Hitler was a respected orator, too.

Never underestimate the power of "the cult of personality".

Anonymous said...

"Right" and "wrong" are meaningless.

Power is the only constant, wielded by the able and willing through:

money
coercion/leverage ("he had the pictures/texts/emails/...")
influence in all it's forms:
- moving oration (or speech writing)
- leadership charisma
- tag lines ("change we...")
- religion

Against those with the ability to gather power to themselves, there is little to stop them.

Being on the side of "right" or "justice" will not be sufficient to overcome power.

Dawson said...

"And we continue to rule the world."

Greece and Europe tottering, the Koreas on the brink, the Gulf of Mexico on its way to toxic wasteland, unemployment rampant, home foreclosures increasing, Wall Street as rapacious as blood-frenzied sharks.

Some rulers.

Anonymous said...

Greece and Europe tottering, the Koreas on the brink, the Gulf of Mexico on its way to toxic wasteland, unemployment rampant, home foreclosures increasing, Wall Street as rapacious as blood-frenzied sharks.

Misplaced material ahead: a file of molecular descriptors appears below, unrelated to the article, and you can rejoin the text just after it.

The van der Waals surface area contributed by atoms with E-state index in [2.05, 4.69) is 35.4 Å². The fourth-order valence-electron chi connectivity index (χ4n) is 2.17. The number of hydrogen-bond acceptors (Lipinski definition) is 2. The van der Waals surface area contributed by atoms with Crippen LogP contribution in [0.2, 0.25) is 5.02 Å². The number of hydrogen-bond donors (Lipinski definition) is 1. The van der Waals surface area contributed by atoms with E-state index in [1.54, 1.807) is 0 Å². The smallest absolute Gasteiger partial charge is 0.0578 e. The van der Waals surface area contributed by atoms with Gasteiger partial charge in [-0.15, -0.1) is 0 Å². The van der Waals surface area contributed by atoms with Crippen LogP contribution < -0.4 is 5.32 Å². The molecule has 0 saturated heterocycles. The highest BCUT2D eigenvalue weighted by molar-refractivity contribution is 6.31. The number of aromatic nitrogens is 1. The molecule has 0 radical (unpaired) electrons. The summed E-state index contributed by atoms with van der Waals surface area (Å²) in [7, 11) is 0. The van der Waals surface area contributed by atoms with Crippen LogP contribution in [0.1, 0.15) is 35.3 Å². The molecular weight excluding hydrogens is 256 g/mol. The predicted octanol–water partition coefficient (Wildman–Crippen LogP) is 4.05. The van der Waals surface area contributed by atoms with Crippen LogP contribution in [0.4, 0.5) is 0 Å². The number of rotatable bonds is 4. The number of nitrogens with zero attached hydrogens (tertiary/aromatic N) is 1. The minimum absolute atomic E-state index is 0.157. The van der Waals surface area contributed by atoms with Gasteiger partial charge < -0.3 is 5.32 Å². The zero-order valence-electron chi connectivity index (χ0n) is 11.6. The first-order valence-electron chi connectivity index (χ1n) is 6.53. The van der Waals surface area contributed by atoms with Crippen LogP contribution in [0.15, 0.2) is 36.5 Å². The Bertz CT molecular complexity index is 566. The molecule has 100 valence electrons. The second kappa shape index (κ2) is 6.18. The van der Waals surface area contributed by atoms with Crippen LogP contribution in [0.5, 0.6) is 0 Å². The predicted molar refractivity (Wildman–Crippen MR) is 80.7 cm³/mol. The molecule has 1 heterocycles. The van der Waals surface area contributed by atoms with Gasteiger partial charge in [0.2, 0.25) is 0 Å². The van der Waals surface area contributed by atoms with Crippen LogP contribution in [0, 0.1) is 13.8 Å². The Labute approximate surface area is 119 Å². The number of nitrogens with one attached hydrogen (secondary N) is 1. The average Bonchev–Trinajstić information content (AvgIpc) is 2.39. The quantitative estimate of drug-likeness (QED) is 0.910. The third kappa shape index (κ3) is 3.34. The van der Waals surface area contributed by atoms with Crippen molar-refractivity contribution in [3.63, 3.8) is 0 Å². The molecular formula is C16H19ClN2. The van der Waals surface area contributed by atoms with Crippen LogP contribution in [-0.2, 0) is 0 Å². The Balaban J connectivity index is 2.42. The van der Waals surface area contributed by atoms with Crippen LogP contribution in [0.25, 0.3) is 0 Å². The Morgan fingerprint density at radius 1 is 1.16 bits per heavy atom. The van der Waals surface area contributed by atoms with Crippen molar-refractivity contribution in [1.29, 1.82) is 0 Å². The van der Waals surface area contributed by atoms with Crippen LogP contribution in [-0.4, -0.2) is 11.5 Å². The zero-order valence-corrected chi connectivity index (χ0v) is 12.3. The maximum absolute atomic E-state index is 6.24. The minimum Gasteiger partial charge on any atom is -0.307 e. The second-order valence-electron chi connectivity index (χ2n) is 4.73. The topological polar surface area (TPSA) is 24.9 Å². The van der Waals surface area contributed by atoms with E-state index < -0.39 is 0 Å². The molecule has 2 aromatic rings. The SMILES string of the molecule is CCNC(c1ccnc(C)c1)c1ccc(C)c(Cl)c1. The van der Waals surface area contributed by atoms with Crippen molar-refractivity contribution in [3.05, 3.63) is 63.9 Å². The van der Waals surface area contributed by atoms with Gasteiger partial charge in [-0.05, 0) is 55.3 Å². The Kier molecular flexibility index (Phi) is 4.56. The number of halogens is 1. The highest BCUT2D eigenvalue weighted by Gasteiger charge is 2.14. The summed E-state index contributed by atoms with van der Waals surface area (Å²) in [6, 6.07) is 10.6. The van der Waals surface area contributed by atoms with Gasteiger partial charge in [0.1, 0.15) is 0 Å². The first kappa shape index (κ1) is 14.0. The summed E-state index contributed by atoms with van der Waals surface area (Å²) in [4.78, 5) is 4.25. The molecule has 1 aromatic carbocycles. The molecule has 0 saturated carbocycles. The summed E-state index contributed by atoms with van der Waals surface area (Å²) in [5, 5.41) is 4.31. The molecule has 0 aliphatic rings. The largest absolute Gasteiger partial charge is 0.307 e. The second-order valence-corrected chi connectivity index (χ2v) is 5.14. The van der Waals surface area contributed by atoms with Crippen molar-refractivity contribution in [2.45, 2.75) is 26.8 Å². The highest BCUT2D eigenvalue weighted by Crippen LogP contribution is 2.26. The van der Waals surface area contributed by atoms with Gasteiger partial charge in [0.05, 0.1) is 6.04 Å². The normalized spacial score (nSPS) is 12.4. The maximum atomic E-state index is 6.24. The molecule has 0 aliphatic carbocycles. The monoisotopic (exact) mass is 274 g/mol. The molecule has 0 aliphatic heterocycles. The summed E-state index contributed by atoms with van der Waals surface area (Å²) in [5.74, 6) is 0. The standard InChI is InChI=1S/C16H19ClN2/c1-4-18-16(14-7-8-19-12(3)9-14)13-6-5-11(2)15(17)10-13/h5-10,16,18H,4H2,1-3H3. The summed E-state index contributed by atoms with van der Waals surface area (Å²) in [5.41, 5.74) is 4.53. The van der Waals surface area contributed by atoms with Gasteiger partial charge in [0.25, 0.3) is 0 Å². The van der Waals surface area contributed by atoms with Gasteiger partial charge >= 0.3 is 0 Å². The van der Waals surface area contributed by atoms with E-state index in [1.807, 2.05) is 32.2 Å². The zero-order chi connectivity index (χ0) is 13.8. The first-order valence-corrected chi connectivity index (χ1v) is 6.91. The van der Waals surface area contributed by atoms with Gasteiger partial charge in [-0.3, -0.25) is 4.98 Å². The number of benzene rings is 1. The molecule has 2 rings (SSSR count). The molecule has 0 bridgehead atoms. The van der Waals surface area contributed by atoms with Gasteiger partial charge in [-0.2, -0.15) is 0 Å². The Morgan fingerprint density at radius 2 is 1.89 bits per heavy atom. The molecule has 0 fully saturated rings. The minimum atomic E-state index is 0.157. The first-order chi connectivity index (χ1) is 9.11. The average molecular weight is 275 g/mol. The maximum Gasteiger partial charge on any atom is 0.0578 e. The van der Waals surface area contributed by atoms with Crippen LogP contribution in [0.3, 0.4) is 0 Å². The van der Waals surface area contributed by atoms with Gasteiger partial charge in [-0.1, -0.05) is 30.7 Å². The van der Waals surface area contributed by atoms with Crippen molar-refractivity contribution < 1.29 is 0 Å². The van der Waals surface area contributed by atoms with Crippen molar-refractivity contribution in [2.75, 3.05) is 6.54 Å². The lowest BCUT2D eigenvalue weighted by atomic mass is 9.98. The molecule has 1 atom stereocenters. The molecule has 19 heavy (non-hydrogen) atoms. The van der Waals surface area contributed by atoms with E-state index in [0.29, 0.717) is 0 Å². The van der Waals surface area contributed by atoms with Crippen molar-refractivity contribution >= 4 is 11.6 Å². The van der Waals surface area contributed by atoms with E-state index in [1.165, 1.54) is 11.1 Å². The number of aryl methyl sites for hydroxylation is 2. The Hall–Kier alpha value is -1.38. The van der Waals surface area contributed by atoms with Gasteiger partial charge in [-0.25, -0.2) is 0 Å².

The Hawaiians must be about to take back the archipelago!

Anonymous said...

I also agree that your quotes accurately reflect social tension in Hawaiʻi. I personally feel so much anger inside whenever I read/hear about what I feel are things that should not happen, such as local environmental degradation and social injustice. I feel so angry inside. But I do nothing. Trying to care and work to a better Hawaiʻi just doesnt seem to amount to anything anymore. It hurts too much to care when everything is so bad. Itʻs so big. And so I just let it go and let myself remain part of the problem.

Anonymous said...

"Hurts too much too care." Yes it does. But even tho many have felt this way, please don't give up! Our comunity needs you!
My suggestion is instead of trying to change the whole world, just brighten the corner you're in. Even helping with one thing in our community speaks volumes. Good Luck!

Anonymous said...

Disbelief --> Anger --> Bargaining --> Depression --> Acceptance

The faster you get to #5 and complete the cycle, the better off you will be.